Format

Send to

Choose Destination
BMC Infect Dis. 2009 Oct 1;9:164. doi: 10.1186/1471-2334-9-164.

Methicillin-resistant Staphylococcus aureus and Acinetobacter baumannii on computer interface surfaces of hospital wards and association with clinical isolates.

Author information

1
Department of Internal Medicine, Kaohsiung Medical University Hospital, Taiwan, Republic of China. idpaul@gmail.com

Abstract

BACKGROUND:

Computer keyboards and mice are potential reservoirs of nosocomial pathogens, but routine disinfection for non-water-proof computer devices is a problem. With better hand hygiene compliance of health-care workers (HCWs), the impact of these potential sources of contamination on clinical infection needs to be clarified.

METHODS:

This study was conducted in a 1600-bed medical center of southern Taiwan with 47 wards and 282 computers. With education and monitoring program of hand hygiene for HCWs, the average compliance rate was 74% before our surveillance. We investigated the association of methicillin-resistant Staphylococcus aureus (MRSA), Pseudomonas aeruginosa and Acinetobacter baumannii, three leading hospital-acquired pathogens, from ward computer keyboards, mice and from clinical isolates in non-outbreak period by pulsed field gel electrophoresis and antibiogram.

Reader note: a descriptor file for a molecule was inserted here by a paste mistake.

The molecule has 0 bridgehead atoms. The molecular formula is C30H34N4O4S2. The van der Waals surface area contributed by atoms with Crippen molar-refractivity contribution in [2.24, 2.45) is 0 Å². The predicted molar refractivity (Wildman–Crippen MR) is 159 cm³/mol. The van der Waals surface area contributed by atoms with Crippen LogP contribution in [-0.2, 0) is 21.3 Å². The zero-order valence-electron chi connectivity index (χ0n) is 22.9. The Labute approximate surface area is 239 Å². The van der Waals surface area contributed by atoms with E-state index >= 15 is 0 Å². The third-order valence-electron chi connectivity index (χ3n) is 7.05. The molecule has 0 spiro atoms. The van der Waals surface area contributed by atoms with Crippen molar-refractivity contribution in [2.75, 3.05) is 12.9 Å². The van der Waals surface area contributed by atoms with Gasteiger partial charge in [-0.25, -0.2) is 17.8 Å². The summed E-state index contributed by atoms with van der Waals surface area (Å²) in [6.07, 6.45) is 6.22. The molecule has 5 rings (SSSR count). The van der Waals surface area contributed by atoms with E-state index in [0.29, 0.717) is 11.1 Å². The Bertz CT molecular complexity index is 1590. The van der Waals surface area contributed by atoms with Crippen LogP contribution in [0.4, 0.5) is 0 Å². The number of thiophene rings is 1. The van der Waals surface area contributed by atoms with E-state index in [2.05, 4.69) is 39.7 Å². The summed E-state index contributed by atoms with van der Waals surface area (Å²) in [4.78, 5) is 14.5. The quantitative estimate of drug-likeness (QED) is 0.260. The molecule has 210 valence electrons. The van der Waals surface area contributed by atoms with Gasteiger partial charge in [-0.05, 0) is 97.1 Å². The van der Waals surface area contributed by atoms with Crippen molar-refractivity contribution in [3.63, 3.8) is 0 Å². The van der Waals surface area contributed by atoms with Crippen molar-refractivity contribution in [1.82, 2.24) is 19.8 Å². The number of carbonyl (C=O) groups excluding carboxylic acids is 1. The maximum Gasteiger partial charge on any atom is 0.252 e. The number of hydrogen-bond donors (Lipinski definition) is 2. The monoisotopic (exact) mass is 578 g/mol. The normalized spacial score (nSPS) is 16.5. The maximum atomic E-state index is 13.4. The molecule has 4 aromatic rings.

RESULTS:

Our results revealed a 17.4% (49/282) contamination rate of these computer devices by S. aureus, Acinetobacter spp. or Pseudomonas spp. The contamination rates of MRSA and A. baumannii in the ward computers were 1.1% and 4.3%, respectively. No P. aeruginosa was isolated. All isolates from computers and clinical specimens at the same ward showed different pulsotypes. However, A. baumannii isolates on two ward computers had the same pulsotype.

CONCLUSION:

With good hand hygiene compliance, we found relatively low contamination rates of MRSA, P. aeruginosa and A. baumannii on ward computer interface, and without further contribution to nosocomial infection. Our results suggested no necessity of routine culture surveillance in non-outbreak situation.

PMID:
19796381
PMCID:
PMC2765444
DOI:
10.1186/1471-2334-9-164
[Indexed for MEDLINE]
Free PMC Article

Supplemental Content

Full text links

Icon for BioMed Central Icon for PubMed Central
Loading ...
Support Center